PHP echo() Function

Usage — The PHP echo() function is used to output one or more strings

It has the following syntax:

PHP

void echo ( string $arg1 [, string $... ] )

Here is an example of using echo():

PHP

// Output — Hello Readers!
echo "Hello Readers!";

Return Value — This function returns nothing. It just outputs all parameters and no additional newline is appended to the output.

Additional Information — Actually, echo() is not really a function (it is a language construct). This means that you are not required to use parentheses with it. Also, echo (unlike some other language constructs) does not behave like a function, so it cannot always be used in the context of a function.

Additionally, if you want to pass more than one parameter to echo(), the parameters must not be enclosed within parentheses. It is possible to escape characters or use variables and arrays inside an echo() statement as shown in the examples.

The major differences between print() and echo() is that echo() accepts an argument list and doesn’t have a return value.

PHP Version and Changelog — The echo() function is available in PHP 4, PHP 5, PHP 7.

Relevant Functions — Other related PHP functions that you should know about are: print() which outputs a string, printf() which outputs a formatted string and flush which flushes system output buffer.

Go Directly To — usage, parameters, working examples or additional tips.

Parameters

arg1

The arg1 parameter is used to specify the parameter to output.

Working Examples

Here are some examples of using the echo() function:

PHP

// Output — Hello Reader!
echo "Hello Reader!\n";

/* Output —
The output can also span
    multiple lines. The newlines will be
    output as well.
*/
echo "The output can also span
      multiple lines. The newlines will be
      output as well.\n";

// Output — You can also escape characters "Like this".
echo "You can also escape characters \"Like this\".";

// You can use variables inside of an echo statement.
$position = 123;

// Output — You need to go to seat number 123.
echo "You need to go to seat number $position";

// You can also use arrays.
$planets = array("largest" => "Jupiter");

// Output — Jupiter is the largest planet in Solar System!
echo "{$planets['largest']} is the largest planet in Solar System!";

// Using single quotes will print the variable name, not the value.
// Output — You need to go to seat number $position
echo 'You need to go to seat number $position';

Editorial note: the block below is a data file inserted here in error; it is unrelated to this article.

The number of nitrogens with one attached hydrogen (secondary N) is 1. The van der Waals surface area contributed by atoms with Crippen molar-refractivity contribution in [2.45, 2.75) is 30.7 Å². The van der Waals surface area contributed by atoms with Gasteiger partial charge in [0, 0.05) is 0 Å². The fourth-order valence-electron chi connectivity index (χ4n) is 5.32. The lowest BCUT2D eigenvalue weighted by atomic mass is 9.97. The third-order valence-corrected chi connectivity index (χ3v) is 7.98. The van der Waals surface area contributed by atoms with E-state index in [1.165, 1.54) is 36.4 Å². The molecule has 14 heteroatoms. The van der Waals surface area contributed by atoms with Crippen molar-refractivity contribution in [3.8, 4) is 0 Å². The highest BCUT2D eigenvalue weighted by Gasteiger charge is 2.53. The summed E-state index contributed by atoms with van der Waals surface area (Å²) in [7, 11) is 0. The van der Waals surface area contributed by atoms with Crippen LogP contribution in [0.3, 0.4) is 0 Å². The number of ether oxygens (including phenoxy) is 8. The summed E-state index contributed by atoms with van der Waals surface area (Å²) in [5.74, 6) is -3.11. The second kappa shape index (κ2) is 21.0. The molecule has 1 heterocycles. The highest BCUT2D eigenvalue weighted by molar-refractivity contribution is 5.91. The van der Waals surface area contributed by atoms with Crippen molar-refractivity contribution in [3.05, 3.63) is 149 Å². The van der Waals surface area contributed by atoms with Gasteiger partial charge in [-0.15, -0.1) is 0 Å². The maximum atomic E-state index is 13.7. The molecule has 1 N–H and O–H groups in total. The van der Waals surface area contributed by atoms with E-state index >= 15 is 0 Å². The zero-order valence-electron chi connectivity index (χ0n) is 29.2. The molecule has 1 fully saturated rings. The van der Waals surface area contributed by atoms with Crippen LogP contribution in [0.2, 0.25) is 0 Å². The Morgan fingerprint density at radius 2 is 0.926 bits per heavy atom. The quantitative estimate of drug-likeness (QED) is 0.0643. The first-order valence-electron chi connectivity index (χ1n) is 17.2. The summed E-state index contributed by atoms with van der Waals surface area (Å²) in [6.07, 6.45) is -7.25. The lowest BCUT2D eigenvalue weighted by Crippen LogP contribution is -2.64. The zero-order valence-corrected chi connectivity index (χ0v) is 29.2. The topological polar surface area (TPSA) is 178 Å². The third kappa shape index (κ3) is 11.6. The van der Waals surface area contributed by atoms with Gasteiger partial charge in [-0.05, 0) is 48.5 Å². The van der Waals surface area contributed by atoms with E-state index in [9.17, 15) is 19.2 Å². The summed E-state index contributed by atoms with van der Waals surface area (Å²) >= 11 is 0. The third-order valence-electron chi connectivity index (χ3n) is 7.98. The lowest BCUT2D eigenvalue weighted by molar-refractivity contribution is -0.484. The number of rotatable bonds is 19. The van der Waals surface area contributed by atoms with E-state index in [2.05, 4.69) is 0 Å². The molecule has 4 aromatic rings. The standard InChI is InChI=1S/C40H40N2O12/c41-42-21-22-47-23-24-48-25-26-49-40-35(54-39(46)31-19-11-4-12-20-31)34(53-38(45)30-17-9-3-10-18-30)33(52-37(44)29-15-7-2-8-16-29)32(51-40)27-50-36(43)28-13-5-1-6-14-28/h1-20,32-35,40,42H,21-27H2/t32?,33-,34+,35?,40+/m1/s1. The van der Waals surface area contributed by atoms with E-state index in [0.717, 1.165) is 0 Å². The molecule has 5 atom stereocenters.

// If you are not using any other characters, you can just echo variables
// Output — 123
echo $position;

// Output — Jupiter
echo $planets['largest'];

// You can either pass strings individually as multiple arguments or
// concatenated together as a single argument.
// Output — This string was made with multiple parameters.
echo 'This ', 'string ', 'was ', 'made ', 'with multiple parameters.', chr(10);

// Output — This string was made with concatenation.
echo 'This ' . 'string ' . 'was ' . 'made ' . 'with concatenation.' . "\n";

// Because echo does not behave like a function, the following code is invalid.
($something) ? echo 'true' : echo 'false';

// Returns Syntax Error
// "Parse error: syntax error, unexpected 'echo'"
// changing the statement around
echo $something ? 'true': 'false';

Additional Tips

Here are some of the most upvoted tips taken from the comment section of the PHP manual:

  1. Passing multiple parameters to echo() using commas (‘,’) is not exactly identical to using the concatenation operator (‘.’). There are two notable differences.

    First, concatenation operators have much higher precedence. There are many operators with lower precedence than concatenation, so it is a good idea to use the multi-argument form instead of passing concatenated strings.

    PHP

    // Output — "2". Parentheses needed.
    echo "The sum is " . 1 | 2;
    
    // Output — "The sum is 3". Fine.
    echo "The sum is ", 1 | 2;
    

    Second, a slightly confusing phenomenon is that unlike passing arguments to functions, the values are evaluated one by one.

    PHP

    function f($arg){
        var_dump($arg);
        return $arg;
    }
    echo "Foo" . f("bar") . "Foo";
    echo "\n\n";
    echo "Foo", f("bar"), "Foo";
    
    The output would be:
    string(3) "bar"FoobarFoo
    Foostring(3) "bar"
    barFoo

    Suggested by - pemapmodder1970 at gmail dot com

  2. The {} syntax is useful for printing non array variables as well, an example to illustrate:

    PHP

    $foo = "foobar";
    $bar = "barbaz";
    //Will produce the error: Undefined variable: $foo_
    echo "$foo_$bar";
    //Will print the intended string: "foobar_barbaz"
    echo "{$foo}_$bar";
    

    Could even be worth getting into the habit of enclosing all variables in {} when writing echo() strings, to be on the safe side.

    Suggested by - Jamie Robinson

Further Reading

  1. You can read more about the PHP echo() function on PHP.net.

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